Everyone Just Shut Up
By: Faith Pearce
(4 min read)
I’ve heard of the term split personality or multiple personalities before. I have also heard the term borderline personality disorder thrown around. I did a bit of digging because I often feel there are different parts of me. And it made me question a few other things going on that I’m not aware of. And most definitely there is a lot to uncover.
Before I completely go off on a tangent, I do believe that we all have different facets of ourselves. Here are a few of mine:
-There is the Inner Child who is full of free spirit and doesn’t always want to follow rules.
-There is the Ego who likes to be heard, seen and right all of the time.
-There is the Lover who likes to feel sexy and passionate.
-There is the Negotiator who likes to mediate between all the different parts.
-Then there is the Authoritarian who is the one who likes to keep order and do things properly, almost like a voice of reason.
Because I’ve spent many years inside my head, I’m very aware of the different voices that conversate in my mind. It really sounds like I have gone mad, but for me personally, there are different parts that have gotten stuck or trapped at different moments throughout my life. It is almost like they live in different corners.
A variety of traumatic events have pivoted my decision making, direction and created my coping skills. Many times these events almost spun a completely different life for me. I’ll put this into context. Imagine you had an accident and lost the use of your legs. You can still remember being able to walk even though you are no longer able to, both parts exist inside. You may feel trapped due to immobility yet you long for more freedom. You come to accept that you can no longer walk, but the other girl dreams of running through the fields and climbing stairs. She misses the freedom her legs gave her.
With the mobility gone and knowing you cannot go back, you are left with two sets of memories and both of these parts still remain inside, both having needs and desires to be heard.
I tend to find comfort leaning on the Authoritarian which is the part of me who maintains order. In some ways, she has to show up otherwise shit would never get done. If my Inner Child is always free and frolics in the fields, things would very quickly fall. The downside is this a very practical approach with such a controlled structure, a lack of diversity and little experience living in the moment. And mostly the Authoritarian finds being outside her comfort zone foreign.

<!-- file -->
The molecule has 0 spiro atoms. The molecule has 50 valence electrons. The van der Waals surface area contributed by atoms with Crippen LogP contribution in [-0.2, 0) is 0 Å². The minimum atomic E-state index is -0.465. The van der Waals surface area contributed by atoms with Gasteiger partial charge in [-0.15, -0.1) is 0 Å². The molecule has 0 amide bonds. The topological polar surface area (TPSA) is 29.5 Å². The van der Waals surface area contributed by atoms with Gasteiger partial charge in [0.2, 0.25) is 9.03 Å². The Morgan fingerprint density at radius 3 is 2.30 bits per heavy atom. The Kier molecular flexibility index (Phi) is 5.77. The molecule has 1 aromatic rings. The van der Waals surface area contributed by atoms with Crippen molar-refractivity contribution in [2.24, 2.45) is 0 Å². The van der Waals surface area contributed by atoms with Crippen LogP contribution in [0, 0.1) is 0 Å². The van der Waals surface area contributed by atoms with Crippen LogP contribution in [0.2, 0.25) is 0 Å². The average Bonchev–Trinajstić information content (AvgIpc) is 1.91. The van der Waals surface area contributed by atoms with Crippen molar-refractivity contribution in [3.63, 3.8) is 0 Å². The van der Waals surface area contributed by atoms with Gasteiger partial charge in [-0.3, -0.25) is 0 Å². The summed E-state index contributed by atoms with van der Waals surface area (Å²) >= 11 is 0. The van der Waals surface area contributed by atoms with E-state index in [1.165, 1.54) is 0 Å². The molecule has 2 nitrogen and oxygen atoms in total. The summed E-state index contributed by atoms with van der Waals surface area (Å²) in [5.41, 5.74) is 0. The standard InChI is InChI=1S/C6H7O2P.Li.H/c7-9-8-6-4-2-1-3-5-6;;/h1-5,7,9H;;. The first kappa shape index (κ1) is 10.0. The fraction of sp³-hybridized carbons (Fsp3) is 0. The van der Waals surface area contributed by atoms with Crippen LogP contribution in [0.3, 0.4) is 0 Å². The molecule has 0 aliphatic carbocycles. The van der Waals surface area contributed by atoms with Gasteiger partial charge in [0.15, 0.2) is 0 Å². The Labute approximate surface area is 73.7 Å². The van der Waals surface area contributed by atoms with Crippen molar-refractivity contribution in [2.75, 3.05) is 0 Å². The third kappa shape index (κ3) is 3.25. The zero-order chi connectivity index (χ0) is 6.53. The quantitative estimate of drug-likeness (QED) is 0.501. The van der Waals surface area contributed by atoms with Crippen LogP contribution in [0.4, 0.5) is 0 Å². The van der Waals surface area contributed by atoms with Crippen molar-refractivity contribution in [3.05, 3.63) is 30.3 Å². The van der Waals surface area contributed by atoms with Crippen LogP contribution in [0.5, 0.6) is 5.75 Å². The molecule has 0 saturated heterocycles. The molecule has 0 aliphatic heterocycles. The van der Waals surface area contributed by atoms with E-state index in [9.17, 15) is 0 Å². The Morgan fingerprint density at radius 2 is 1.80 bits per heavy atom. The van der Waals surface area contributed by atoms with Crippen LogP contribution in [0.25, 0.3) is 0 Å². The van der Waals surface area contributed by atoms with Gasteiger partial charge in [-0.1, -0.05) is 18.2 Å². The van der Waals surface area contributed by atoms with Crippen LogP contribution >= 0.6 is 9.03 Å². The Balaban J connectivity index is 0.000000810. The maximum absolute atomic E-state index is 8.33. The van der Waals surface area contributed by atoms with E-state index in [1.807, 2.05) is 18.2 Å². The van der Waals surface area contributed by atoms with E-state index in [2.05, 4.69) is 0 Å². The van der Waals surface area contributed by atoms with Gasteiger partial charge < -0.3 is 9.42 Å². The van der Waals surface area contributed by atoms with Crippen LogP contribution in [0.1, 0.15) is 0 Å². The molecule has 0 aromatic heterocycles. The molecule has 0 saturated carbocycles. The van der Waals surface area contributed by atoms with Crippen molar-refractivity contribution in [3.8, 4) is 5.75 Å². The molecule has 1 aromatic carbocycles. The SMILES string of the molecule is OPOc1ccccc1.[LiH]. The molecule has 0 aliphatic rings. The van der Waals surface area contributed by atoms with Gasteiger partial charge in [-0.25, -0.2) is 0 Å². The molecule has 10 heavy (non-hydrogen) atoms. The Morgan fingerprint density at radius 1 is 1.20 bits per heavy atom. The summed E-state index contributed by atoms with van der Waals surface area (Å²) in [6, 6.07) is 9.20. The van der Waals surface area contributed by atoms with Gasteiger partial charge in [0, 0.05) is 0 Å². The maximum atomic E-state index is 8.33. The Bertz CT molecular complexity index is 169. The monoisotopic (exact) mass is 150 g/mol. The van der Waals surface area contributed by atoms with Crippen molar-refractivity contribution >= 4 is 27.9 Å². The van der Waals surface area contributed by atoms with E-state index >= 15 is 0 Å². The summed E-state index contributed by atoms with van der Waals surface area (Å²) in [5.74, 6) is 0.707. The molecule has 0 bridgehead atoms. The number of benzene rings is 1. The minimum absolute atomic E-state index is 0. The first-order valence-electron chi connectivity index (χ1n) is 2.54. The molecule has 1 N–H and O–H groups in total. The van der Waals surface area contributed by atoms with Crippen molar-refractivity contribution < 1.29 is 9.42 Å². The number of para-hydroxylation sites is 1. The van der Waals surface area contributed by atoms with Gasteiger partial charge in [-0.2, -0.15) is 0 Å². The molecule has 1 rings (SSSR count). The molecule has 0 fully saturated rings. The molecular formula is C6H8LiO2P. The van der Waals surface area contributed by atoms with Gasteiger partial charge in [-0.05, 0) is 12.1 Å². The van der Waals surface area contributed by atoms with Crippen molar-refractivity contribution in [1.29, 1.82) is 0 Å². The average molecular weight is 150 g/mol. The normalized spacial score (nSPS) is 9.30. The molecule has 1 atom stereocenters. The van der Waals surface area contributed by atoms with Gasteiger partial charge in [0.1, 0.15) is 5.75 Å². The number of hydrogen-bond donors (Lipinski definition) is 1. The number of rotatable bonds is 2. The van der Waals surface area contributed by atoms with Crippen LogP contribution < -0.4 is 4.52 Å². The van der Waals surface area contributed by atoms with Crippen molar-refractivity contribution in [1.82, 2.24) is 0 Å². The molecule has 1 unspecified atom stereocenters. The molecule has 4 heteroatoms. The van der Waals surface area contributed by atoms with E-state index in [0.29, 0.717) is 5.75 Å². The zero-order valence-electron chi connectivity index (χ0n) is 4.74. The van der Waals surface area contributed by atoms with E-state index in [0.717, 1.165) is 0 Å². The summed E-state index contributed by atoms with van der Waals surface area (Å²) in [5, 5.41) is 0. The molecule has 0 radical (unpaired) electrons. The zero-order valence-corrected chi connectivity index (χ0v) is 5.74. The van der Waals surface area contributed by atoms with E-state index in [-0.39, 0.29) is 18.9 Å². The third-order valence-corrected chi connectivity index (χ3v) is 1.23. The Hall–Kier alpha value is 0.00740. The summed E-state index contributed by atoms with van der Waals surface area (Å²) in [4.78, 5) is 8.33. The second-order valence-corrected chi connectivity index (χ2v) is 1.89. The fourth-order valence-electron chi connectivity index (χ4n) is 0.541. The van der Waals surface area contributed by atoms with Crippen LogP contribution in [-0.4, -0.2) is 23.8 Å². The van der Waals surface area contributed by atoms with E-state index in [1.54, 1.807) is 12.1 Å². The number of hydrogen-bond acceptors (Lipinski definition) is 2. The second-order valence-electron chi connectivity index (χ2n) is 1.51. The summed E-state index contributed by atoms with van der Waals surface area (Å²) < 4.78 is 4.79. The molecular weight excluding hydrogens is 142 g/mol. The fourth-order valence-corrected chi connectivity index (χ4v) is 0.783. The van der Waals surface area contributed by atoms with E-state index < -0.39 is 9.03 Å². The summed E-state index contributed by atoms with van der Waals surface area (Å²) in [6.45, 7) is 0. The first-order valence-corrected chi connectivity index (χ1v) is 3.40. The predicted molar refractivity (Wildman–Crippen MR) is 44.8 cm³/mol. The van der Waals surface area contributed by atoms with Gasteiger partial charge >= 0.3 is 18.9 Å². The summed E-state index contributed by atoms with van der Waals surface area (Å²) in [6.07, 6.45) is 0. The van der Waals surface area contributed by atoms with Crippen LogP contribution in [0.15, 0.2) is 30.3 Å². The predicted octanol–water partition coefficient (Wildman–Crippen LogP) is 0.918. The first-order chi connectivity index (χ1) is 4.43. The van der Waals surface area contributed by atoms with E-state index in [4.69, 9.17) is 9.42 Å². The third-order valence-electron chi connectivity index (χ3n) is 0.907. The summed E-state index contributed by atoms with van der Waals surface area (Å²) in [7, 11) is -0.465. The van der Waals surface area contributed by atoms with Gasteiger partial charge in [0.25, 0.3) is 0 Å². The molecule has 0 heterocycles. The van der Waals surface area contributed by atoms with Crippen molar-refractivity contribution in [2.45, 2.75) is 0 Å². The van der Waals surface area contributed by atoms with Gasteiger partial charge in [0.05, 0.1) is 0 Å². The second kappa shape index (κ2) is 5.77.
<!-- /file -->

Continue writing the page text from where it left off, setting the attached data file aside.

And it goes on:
These two figures seem to argue a fair amount because they cannot find a balance. That is when the Negotiator shows up trying to diffuse the situation and get some form of agreement. Do you know how noisy this gets? Not to mention the Lover running around trying to get in a hug here and there.
The Authoritarian rarely gives the other voices a chance to speak. She cuts right through the noise of everyone else. She just marches on with the “Let’s get this done-I’m not listening” attitude which really ticks everyone else off. And she never quits until she crashes.
So we all had a meeting today, and the conversations scrambled something like this:
“I really hate some of the things I have to do. I hate the fact that I have to be positive about things, but I just wanna scream inside saying why am I doing all the stuff when it’s just so boring? What is the point of it all? I’m sick and tired of no one listening to me. I feel invisible and small and insignificant. What is wrong with me? Why can’t I be angry or upset or scream or shout? Why do you have to be so goddamn perfect? Why was I never good enough? You make me feel stupid like I am pathetic and weak. I want to feel the way I want to feel. When I trip over my words, it is because I am second-guessing if what I am saying is right. Is what I am thinking right? Is what I am doing right? Why do you all do this to me?”
The Authoritarian stood up after she listened to everyone speak, and she said, “There are just some things we have to do that we don’t like. You just have to suck it up and get on with it. There just isn’t time to be a crybaby and get all emotional about everything. This isn’t all about you being needy or about what you feel. You just have to get it done.”
So in comes the Negotiator who says: “I hear both of you. And your feelings are valid, and you are not weak or small. It is normal to feel scared sometimes or not want to engage. There is no such thing as being perfect. Be yourself and not try to be someone you are not, but there has to be a balance. Take a break once in a while. You have both done a great job protecting everyone in your own ways. I know you have everyone’s best interests at heart, but feelings matter. They are not scary, and it’s ok to express them.”
Both of them look at each other, seeing each other in a different light and agree to try and listen to each other more and hear what they need.
I wonder who will take charge next?
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